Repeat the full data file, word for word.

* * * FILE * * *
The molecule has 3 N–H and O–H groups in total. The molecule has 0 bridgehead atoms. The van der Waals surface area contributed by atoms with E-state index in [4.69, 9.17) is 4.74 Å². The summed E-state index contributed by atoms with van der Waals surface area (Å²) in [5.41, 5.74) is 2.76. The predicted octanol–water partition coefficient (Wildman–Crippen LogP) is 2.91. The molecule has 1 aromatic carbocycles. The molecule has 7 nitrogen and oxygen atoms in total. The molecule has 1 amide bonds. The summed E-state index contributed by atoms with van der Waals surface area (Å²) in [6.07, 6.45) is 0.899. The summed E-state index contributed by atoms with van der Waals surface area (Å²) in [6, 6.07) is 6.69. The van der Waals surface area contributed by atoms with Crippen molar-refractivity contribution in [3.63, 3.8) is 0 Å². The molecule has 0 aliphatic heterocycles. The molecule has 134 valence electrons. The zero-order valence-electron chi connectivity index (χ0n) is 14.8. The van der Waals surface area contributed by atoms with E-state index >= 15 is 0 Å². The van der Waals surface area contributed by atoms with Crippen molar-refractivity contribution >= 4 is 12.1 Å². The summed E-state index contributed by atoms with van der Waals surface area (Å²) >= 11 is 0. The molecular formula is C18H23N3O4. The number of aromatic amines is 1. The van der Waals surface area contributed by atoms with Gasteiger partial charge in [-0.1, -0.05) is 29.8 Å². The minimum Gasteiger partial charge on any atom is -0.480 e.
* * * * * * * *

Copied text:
The molecule has 3 N–H and O–H groups in total. The molecule has 0 bridgehead atoms. The van der Waals surface area contributed by atoms with E-state index in [4.69, 9.17) is 4.74 Å². The summed E-state index contributed by atoms with van der Waals surface area (Å²) in [5.41, 5.74) is 2.76. The predicted octanol–water partition coefficient (Wildman–Crippen LogP) is 2.91. The molecule has 1 aromatic carbocycles. The molecule has 7 nitrogen and oxygen atoms in total. The molecule has 1 amide bonds. The summed E-state index contributed by atoms with van der Waals surface area (Å²) in [6.07, 6.45) is 0.899. The summed E-state index contributed by atoms with van der Waals surface area (Å²) in [6, 6.07) is 6.69. The van der Waals surface area contributed by atoms with Crippen molar-refractivity contribution in [3.63, 3.8) is 0 Å². The molecule has 0 aliphatic heterocycles. The molecule has 134 valence electrons. The zero-order valence-electron chi connectivity index (χ0n) is 14.8. The van der Waals surface area contributed by atoms with E-state index >= 15 is 0 Å². The van der Waals surface area contributed by atoms with Crippen molar-refractivity contribution >= 4 is 12.1 Å². The summed E-state index contributed by atoms with van der Waals surface area (Å²) >= 11 is 0. The molecular formula is C18H23N3O4. The number of aromatic amines is 1. The van der Waals surface area contributed by atoms with Gasteiger partial charge in [-0.1, -0.05) is 29.8 Å². The minimum Gasteiger partial charge on any atom is -0.480 e.